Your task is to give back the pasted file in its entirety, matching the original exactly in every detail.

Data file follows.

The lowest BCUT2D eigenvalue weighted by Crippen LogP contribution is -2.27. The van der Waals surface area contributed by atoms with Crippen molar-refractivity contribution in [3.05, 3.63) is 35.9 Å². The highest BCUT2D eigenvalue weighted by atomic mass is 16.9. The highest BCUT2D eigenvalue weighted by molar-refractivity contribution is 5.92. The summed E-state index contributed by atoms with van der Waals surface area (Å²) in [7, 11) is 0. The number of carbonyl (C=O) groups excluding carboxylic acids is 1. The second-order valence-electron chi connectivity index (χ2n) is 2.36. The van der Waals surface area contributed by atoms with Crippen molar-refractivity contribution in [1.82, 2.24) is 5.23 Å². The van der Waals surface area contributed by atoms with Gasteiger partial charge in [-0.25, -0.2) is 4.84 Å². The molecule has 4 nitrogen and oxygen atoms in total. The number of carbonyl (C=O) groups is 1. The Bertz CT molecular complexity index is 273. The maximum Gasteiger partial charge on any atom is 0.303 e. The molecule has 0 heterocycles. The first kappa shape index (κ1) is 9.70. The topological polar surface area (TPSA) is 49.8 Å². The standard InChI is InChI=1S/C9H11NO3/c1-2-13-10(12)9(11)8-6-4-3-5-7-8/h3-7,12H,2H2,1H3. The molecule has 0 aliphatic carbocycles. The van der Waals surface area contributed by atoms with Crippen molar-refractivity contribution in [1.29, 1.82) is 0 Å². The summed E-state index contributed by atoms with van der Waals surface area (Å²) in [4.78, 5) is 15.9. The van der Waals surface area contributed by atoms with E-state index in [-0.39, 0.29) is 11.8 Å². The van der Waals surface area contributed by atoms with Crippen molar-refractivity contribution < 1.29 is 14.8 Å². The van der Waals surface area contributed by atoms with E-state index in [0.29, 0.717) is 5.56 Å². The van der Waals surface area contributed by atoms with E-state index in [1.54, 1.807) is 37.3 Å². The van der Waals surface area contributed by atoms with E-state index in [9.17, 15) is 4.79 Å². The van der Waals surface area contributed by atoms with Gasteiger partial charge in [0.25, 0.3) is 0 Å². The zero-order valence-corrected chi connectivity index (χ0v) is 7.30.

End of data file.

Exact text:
The lowest BCUT2D eigenvalue weighted by Crippen LogP contribution is -2.27. The van der Waals surface area contributed by atoms with Crippen molar-refractivity contribution in [3.05, 3.63) is 35.9 Å². The highest BCUT2D eigenvalue weighted by atomic mass is 16.9. The highest BCUT2D eigenvalue weighted by molar-refractivity contribution is 5.92. The summed E-state index contributed by atoms with van der Waals surface area (Å²) in [7, 11) is 0. The number of carbonyl (C=O) groups excluding carboxylic acids is 1. The second-order valence-electron chi connectivity index (χ2n) is 2.36. The van der Waals surface area contributed by atoms with Crippen molar-refractivity contribution in [1.82, 2.24) is 5.23 Å². The van der Waals surface area contributed by atoms with Gasteiger partial charge in [-0.25, -0.2) is 4.84 Å². The molecule has 4 nitrogen and oxygen atoms in total. The number of carbonyl (C=O) groups is 1. The Bertz CT molecular complexity index is 273. The maximum Gasteiger partial charge on any atom is 0.303 e. The molecule has 0 heterocycles. The first kappa shape index (κ1) is 9.70. The topological polar surface area (TPSA) is 49.8 Å². The standard InChI is InChI=1S/C9H11NO3/c1-2-13-10(12)9(11)8-6-4-3-5-7-8/h3-7,12H,2H2,1H3. The molecule has 0 aliphatic carbocycles. The van der Waals surface area contributed by atoms with Crippen molar-refractivity contribution in [1.29, 1.82) is 0 Å². The summed E-state index contributed by atoms with van der Waals surface area (Å²) in [4.78, 5) is 15.9. The van der Waals surface area contributed by atoms with E-state index in [-0.39, 0.29) is 11.8 Å². The van der Waals surface area contributed by atoms with Crippen molar-refractivity contribution < 1.29 is 14.8 Å². The van der Waals surface area contributed by atoms with E-state index in [0.29, 0.717) is 5.56 Å². The van der Waals surface area contributed by atoms with E-state index in [1.54, 1.807) is 37.3 Å². The van der Waals surface area contributed by atoms with E-state index in [9.17, 15) is 4.79 Å². The van der Waals surface area contributed by atoms with Gasteiger partial charge in [0.25, 0.3) is 0 Å². The zero-order valence-corrected chi connectivity index (χ0v) is 7.30.